Dr. Joseph MacInnis is a physician-scientist, author and deep-sea explorer. He has led 30 expeditions into the Atlantic, Pacific and Arctic Oceans and written nine books about undersea exploration.
His work has earned him a number of distinctions, including his country’s highest honor, the Order of Canada.
In the 1960s, Dr. MacInnis was the medical director of the American Man-in-Sea program and worked on the U. S. Navy’s Sea Lab project.
In the 1970s and 80s he led the teams that made the first scientific dives under the North Pole and discovered the world’s northernmost known shipwreck—HMS Breadalbane—under the ice of the Northwest Passage.Dr. MacInnis was an advisor to the Titanic discovery team and co-leader of a $5-million expedition to film Titanic in the giant-screen Imax format. It was this expedition that inspired James Cameron’s Academy Award winning movie. Dr. MacInnis was working with Cameron on a series of deep-sea documentary films.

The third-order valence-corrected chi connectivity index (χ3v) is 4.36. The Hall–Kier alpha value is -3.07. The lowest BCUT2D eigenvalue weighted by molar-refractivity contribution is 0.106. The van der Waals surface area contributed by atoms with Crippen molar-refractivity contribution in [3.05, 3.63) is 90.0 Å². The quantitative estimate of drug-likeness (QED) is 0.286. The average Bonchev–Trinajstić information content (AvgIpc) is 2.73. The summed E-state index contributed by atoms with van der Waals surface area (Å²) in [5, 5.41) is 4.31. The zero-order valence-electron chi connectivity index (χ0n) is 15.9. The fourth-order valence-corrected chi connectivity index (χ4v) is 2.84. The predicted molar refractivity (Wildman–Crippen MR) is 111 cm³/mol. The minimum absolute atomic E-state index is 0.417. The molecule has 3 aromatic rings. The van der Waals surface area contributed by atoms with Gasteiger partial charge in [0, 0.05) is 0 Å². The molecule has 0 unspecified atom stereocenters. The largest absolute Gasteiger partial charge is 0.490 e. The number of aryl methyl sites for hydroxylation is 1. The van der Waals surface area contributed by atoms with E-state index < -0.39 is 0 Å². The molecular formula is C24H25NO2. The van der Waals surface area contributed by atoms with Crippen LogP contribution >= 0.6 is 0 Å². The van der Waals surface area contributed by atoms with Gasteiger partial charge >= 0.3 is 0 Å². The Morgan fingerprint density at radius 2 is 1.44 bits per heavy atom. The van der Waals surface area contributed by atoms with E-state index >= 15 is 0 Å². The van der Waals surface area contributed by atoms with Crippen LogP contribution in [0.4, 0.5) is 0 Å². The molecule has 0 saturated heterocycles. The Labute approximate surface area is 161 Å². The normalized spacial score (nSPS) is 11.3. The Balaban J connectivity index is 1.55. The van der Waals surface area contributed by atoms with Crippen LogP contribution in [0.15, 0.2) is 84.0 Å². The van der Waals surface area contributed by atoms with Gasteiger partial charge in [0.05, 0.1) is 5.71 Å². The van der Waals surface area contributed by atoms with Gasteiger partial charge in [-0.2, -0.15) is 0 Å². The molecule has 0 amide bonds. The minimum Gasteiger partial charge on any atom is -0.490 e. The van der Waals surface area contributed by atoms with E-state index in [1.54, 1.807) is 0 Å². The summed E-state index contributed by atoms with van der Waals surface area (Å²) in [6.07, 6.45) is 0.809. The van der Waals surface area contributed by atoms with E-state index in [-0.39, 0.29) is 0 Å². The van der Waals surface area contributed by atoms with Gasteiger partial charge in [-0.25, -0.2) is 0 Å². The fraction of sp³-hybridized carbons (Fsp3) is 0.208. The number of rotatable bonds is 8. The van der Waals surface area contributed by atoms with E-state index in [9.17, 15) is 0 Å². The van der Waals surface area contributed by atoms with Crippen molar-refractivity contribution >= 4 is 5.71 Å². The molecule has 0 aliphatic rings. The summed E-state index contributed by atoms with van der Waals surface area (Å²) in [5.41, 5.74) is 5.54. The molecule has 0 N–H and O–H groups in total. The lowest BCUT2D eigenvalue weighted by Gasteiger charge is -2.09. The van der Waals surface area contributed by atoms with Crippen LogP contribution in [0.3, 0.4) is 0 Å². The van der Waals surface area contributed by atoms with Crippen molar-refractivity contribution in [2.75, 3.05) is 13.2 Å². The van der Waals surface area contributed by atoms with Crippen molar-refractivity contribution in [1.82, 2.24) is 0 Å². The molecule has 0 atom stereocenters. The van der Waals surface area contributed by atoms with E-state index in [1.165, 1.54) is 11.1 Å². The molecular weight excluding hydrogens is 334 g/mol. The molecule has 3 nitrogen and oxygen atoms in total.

From 1996 to 2004 MacInnis was the chair of TD Financial Group's Friends of the Environment Foundation. In October 2001, MacInnis visited the exterior of the Aquarius underwater laboratory near Key Largo during the first of the NASA/NOAA NEEMO missions there. He shook hands underwater with Canadian astronaut/aquanaut Dafydd Williams. As part of his ongoing research into leadership in life-threatening environments, in 2010 MacInnis spent time with members of the Canadian Armed Forces in order to research military leadership. This included a visit to Canadian forces in Kandahar, Afghanistan.
He has written articles for Scientific American, National Geographic and Wired. His most recent book, published by National Geographic Books, is the companion volume to Cameron’s 3-D Imax film Aliens of the Deep.Since 1985, Dr. MacInnis has made more than 500 presentations to Fortune 500 companies, including IBM, General Motors and Microsoft. In his speeches, he shares the values including courage, communication and teamwork that enhance performance under the ocean and in the corporate world.